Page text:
The lack of substantive knowledge about Google’s actions, combined with general concerns regarding how its logs could be abused, makes it difficult to sort out the real threats. For example, one of Google’s most well-known bloggers did student cooperative work at the US National Security Agency. But while this fact is a running joke in certain discussions of Google’s possible links to spying agencies, it’s ultimately meaningless. Any intelligence agency moles at Google (and it’s likely there are a few) will not have a public record identifying them as potential secret agents. However, without much concrete on which to focus, the substantive issue ends up only discussed in terms of symbolic factoids.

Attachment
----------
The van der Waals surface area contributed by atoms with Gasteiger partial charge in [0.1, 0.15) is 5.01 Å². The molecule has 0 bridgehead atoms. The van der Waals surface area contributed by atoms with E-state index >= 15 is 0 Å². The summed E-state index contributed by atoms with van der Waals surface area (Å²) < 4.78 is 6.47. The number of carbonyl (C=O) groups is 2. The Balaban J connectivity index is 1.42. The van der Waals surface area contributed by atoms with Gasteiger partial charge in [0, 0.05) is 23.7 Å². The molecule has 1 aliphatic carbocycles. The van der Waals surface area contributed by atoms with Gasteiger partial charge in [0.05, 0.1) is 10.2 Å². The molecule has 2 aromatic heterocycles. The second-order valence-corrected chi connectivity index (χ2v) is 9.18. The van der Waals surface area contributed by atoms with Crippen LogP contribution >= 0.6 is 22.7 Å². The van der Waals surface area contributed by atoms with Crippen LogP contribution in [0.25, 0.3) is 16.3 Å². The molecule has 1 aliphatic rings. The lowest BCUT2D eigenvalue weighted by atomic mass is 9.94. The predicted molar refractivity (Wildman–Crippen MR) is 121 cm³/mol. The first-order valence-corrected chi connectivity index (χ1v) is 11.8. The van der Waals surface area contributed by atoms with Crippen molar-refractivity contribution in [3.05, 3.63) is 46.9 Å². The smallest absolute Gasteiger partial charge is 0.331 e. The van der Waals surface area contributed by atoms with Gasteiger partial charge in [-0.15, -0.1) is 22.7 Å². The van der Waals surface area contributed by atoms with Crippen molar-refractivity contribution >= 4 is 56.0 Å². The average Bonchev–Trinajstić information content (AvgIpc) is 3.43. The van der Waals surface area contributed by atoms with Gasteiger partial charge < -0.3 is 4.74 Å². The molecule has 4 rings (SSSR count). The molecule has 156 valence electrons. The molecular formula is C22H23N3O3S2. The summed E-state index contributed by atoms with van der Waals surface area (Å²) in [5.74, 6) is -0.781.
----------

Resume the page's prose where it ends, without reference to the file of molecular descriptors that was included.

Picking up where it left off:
The task is then to prise out any abuses from behind the wall of corporate secrecy. Otherwise, we could end up with an unholy alliance between corporations and governments, where corporations act as privatised spies for governments, while government data retention mandates are used to give corporations an excuse to keep the sort of detailed records they’d want to in any case for market research and sale.
The amount of data Google collects on web users, combined with its expertise in indexing and data-mining, presents a danger worth addressing. There are similar dangers from other companies.